Chris J Law

Chris J Law
University of Texas at Austin | UT · Department of Integrative Biology

PhD

About

34
Publications
14,854
Reads
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369
Citations
Introduction
As an organismal biologist, my research program examines how morphological variation affects the performance, behavior, and ecology of animals at the species- and individual-levels. Specifically, I test the mechanisms that contribute to (1) the generation and maintenance of species and phenotypic diversity across macroevolutionary scales and (2) the variation of survival and fitness between individuals within single populations.
Additional affiliations
August 2019 - present
American Museum of Natural History
Position
  • PostDoc Position
September 2013 - June 2019
University of California, Santa Cruz
Position
  • PhD Student
September 2012 - February 2013
University of California, San Diego
Position
  • Staff Research Associate
Education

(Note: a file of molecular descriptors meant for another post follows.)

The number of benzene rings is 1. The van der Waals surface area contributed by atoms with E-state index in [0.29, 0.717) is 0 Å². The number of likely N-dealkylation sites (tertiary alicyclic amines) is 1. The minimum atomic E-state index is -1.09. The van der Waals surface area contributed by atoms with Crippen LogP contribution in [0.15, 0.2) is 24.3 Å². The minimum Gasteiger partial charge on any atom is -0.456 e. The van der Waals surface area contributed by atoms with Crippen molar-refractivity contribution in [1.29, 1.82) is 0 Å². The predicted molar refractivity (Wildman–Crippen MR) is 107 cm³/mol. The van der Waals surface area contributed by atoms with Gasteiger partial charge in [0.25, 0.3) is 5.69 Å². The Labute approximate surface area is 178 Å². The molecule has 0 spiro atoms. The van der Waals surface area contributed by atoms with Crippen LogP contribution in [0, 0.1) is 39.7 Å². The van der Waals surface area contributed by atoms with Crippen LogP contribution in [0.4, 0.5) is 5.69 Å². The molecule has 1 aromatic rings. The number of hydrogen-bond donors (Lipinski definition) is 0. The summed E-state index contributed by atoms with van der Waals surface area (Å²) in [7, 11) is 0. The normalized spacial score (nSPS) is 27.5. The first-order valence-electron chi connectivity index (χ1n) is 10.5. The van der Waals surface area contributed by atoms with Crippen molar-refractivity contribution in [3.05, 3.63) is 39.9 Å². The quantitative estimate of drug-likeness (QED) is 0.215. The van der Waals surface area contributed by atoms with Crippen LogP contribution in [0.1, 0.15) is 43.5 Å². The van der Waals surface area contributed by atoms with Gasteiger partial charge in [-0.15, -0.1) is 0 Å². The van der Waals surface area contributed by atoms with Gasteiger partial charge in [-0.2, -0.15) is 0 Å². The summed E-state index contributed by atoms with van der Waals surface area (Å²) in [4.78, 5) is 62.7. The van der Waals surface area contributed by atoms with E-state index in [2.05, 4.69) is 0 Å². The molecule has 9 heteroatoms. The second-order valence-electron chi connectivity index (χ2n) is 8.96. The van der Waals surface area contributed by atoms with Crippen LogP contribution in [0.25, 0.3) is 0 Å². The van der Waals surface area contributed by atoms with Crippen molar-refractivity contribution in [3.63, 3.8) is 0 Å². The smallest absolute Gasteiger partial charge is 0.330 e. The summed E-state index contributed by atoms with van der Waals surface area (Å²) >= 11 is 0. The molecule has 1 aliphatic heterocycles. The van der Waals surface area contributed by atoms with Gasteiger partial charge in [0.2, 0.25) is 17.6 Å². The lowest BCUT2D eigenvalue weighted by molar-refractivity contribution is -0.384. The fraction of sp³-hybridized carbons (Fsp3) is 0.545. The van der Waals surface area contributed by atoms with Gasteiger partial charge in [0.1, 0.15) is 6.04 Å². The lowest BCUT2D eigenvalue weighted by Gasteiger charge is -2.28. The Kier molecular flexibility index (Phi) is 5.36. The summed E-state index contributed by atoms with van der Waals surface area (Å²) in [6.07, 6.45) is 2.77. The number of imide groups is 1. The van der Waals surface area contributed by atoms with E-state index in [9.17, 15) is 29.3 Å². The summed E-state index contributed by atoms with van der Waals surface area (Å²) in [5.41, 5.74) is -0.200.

September 2013 - June 2019
University of California, Santa Cruz
Field of study
  • Ecology and Evolutionary Biology
September 2008 - June 2012
University of California, San Diego
Field of study
  • Environmental Science

Publications

Publications (34)
Article
Full-text available
Adaptive radiation is hypothesized to be a primary mechanism that drives the remarkable species diversity and morphological disparity across the Tree of Life. Tests for adaptive radiation in extant taxa are traditionally estimated from calibrated molecular phylogenies with little input from extinct taxa. With 85 putative species in 33 genera and ov...
Article
An elongate body with reduced or absent limbs has evolved independently in many ectothermic vertebrate lineages. While much effort has been spent examining the morphological pathways to elongation in these clades, quantitative investigations into the evolution of elongation in endothermic clades are lacking. We quantified body shape in 61 musteloid...
Article